Making Proteins Takes a Ribozyme

From: andrew mandell (
Date: Fri Aug 18 2000 - 10:58:16 EDT

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    Hey list.
    Just thought this was interesting but I couldn't access the implications
    for evolution page.
    from this week in science mailer
    It would seem that proteins make the world of the cell go around. They
    regulate the intake of nutrients, some of which are combusted to produce
    energy; other nutrients are used as building blocks to make genetic
    components such as DNA and RNA or to make structural and storage materials
    such as lipids and carbohydrates. All of these processes are catalyzed by
    proteins. Now we learn that proteins themselves are made in the ribosome, a
    large complex of proteins and RNA, by reactions catalyzed by ribosomal RNA
    (rRNA). The high-resolution structure of the large subunit of the ribosome
    is described by Ban et al. (p. 905). This subunit, made of approximately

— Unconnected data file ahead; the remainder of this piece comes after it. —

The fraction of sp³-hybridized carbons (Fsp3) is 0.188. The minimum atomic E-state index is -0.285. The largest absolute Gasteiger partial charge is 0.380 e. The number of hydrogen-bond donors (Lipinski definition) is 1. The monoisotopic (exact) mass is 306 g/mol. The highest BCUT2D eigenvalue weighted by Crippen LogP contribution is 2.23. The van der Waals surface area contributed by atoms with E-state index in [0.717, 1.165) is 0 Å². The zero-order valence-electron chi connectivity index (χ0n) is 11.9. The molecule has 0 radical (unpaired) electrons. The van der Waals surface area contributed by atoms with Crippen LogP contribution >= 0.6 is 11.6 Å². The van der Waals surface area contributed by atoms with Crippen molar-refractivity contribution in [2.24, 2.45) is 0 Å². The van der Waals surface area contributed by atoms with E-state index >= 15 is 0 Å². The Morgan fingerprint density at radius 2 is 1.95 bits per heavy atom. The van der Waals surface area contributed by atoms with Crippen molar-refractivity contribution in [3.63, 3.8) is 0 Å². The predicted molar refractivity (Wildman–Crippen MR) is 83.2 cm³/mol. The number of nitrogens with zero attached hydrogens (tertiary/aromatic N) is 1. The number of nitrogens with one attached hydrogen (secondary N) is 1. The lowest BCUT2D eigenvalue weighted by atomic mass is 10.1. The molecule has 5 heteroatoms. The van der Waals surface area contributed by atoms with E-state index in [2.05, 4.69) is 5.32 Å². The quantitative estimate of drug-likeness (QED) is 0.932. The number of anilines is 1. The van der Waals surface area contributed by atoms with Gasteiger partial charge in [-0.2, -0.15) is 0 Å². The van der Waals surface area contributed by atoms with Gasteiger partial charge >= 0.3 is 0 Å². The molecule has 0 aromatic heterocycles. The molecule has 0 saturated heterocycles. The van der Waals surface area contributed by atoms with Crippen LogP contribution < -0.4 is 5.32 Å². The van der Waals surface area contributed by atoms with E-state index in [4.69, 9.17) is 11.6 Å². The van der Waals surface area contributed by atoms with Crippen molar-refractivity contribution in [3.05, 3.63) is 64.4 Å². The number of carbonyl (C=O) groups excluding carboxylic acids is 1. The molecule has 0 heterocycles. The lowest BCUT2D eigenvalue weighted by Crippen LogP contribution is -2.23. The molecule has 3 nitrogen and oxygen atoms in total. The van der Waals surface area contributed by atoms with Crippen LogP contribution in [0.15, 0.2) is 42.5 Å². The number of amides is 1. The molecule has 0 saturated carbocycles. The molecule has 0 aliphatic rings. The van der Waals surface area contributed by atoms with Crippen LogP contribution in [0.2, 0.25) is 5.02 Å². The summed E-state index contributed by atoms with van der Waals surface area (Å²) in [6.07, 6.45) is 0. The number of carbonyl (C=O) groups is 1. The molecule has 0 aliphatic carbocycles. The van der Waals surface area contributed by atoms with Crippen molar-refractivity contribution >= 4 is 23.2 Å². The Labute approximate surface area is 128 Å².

3000 ribonucleotides and 30 distinct proteins, catalyzes the synthesis of
    the peptide bond, which is the linkage that joins amino acids in proteins.
    The active site for this reaction is entirely surrounded by rRNA; the main
    role of the protein components appears to be that of lending structural
    stability. The structure of the subunit complexed with substrate analogs,
    described by Nissen et al. (p. 920; see the cover), confirms that the
    substrate binding-site interactions are mediated by rRNA. A universally
    conserved adenine base is positioned to act as a general acid-base catalyst
    for the synthesis reaction. The role of this adenine is further
    characterized by Muth et al. (p. 947). It displays a substantial shift in
    its acidity constant as a result of its near-neighbor interactions within
    the active site (a catalytic resource thought previously to be possessed
    only by proteins). The biochemical aspects of the proposed mechanism (which
    appears indistinguishable from that of serine proteases, except that it
    acts in reverse) and evolutionary implications are discussed in a
    Perspective by Cech.

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